It's a good question but I don't know if there's an exact answer.  Use of tobacco is known to increase the risks of this (and other) surgery because if the impact on the blood flow.  Chemicals (such as those in tobacco) or conditions (such as diabetes or small vessel disease) that decrease the amount of blood flow in tissue will correspondingly increase the risk of necrosis and wound healing problems.  Stopping four weeks before is better than two weeks...and, indeed, there may some guidelines that support a specific stopping time.  But, in a larger sense, the effect of smoking, including second hand smoke, may last, to some degree, much longer than that.  It may be many years before the vessels in a smoker return to normal following the cessation of intake. 

It unfortunately has to be accepted that smokers will typically have an increased risk of wound healing problems when compared with non-smokers.  Exactly where, and when, and for how long, and to what degree, are hard to predict with any degree of scientific accuracy.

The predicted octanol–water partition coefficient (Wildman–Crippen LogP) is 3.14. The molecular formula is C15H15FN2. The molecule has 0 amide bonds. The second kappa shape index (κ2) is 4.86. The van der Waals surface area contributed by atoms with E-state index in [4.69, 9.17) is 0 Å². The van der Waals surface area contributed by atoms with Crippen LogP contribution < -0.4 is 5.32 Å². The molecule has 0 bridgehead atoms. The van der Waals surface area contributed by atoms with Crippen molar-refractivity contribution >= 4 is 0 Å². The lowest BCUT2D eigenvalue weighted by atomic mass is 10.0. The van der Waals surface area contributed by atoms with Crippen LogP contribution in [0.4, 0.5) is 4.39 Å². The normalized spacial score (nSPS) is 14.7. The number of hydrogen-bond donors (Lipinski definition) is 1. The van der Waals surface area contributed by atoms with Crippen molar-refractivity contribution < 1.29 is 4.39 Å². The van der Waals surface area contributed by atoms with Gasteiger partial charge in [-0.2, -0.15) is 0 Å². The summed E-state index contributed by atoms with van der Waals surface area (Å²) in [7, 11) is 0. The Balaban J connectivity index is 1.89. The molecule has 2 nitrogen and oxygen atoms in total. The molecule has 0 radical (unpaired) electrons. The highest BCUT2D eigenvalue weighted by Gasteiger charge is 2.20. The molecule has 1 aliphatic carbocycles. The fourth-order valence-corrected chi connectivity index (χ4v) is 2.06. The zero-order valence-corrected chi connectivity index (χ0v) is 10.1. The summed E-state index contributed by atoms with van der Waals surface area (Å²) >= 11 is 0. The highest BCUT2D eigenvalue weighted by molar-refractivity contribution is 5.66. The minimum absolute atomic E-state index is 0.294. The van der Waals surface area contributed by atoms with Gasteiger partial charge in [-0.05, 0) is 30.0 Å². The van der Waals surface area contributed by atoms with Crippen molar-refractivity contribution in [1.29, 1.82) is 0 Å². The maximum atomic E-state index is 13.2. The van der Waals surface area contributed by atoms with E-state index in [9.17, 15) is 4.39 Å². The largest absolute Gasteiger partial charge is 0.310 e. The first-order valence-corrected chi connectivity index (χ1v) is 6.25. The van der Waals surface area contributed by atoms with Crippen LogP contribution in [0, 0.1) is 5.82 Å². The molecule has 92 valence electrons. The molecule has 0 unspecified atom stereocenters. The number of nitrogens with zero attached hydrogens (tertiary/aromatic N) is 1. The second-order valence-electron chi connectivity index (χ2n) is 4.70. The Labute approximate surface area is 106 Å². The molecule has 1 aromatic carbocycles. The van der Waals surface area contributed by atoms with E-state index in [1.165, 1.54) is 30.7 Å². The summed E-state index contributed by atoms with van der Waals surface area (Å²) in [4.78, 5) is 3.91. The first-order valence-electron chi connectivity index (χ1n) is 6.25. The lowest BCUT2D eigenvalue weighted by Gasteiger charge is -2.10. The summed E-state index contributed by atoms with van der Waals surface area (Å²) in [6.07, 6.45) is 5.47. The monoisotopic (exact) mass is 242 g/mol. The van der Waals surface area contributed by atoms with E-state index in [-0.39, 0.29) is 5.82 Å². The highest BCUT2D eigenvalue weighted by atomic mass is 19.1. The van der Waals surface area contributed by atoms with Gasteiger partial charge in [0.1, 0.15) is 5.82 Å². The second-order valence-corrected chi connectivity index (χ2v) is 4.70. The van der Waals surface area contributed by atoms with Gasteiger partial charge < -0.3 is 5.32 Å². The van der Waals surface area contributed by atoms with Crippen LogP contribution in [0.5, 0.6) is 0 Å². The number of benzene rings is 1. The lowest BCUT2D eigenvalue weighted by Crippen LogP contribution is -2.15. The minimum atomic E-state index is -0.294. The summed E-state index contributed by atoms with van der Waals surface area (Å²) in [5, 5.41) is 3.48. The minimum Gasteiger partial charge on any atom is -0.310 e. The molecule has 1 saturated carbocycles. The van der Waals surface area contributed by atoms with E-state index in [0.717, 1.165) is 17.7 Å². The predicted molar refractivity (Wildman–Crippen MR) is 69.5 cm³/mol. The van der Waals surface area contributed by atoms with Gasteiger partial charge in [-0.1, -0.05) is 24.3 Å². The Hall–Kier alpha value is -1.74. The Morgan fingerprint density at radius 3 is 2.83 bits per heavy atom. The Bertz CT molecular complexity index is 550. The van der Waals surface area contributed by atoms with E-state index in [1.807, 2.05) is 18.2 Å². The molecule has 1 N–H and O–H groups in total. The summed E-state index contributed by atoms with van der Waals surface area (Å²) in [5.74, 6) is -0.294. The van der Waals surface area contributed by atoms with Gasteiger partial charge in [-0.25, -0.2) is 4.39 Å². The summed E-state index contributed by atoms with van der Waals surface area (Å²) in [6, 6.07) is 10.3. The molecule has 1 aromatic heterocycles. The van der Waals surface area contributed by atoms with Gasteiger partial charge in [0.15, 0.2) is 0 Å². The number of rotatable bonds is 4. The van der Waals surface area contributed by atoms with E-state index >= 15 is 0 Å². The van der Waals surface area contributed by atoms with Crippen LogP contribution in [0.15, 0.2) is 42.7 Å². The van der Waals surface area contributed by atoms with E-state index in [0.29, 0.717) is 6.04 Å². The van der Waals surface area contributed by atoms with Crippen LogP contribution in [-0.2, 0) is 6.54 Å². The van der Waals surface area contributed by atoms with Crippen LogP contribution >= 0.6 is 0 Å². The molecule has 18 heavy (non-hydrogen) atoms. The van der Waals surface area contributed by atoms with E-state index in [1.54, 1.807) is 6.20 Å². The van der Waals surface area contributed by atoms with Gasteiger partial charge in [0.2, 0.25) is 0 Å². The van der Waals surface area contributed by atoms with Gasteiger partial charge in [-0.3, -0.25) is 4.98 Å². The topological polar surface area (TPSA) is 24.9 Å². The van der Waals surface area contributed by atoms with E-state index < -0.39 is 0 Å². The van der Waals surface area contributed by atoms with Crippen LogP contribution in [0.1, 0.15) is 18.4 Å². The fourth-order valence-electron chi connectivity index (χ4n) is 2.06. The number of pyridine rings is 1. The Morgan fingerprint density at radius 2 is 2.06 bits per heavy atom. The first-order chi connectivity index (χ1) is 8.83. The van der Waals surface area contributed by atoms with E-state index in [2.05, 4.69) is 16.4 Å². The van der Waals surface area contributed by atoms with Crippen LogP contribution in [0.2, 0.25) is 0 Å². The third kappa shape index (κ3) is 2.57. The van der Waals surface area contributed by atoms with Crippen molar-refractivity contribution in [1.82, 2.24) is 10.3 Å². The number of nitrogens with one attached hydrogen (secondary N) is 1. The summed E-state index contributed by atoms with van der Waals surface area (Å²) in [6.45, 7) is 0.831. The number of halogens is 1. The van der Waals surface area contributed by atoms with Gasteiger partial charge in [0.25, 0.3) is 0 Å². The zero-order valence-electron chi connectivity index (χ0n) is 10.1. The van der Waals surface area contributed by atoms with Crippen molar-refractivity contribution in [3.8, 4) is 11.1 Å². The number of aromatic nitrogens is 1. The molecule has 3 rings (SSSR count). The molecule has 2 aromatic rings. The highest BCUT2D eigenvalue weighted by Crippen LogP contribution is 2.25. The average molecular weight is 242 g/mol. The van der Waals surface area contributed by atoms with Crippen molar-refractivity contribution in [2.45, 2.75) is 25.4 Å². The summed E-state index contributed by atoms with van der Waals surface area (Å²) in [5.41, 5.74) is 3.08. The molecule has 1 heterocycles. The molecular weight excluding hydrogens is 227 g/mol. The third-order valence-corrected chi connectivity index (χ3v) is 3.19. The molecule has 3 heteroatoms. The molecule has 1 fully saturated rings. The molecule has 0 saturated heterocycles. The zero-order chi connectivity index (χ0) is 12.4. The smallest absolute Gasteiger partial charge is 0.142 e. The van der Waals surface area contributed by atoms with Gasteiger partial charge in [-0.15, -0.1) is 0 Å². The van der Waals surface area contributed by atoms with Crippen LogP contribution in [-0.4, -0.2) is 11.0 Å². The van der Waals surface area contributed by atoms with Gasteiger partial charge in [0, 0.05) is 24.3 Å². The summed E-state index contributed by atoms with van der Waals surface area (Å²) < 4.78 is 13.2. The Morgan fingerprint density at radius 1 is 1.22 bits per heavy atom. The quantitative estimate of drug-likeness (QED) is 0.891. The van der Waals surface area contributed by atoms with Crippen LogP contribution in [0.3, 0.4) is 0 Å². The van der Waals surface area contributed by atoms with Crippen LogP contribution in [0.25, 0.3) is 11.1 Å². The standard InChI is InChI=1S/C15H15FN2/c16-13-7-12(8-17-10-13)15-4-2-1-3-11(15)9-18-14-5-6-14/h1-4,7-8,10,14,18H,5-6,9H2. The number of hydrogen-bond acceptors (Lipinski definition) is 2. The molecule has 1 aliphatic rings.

I hope that this helps, and good luck,
Dr. E

Smoking Before Surgery

{{ voteCount >= 0 ? '+' + (voteCount + 1) : (voteCount + 1) }}
4 weeks is a minimum timeframe to stop smoking before surgery.  If you are flexible, you may consider pushing your surgery back a few weeks to give your body more nicotine-free time.  Be sure that you have eliminated all sources of nicotine, including gum, patches, e-cigarettes, vapor cigarettes, and even secondhand smoke.  Of course, there is no guarantee that you will be able to avoid skin/wound healing problems, but this is your best chance.  It will be important to avoid smoking after surgery for 4-6 weeks as well.  Better yet - don't every restart!  Good luck!

Emily J. Kirby, MD
Fort Worth Plastic Surgeon

Smoking and tummy tuck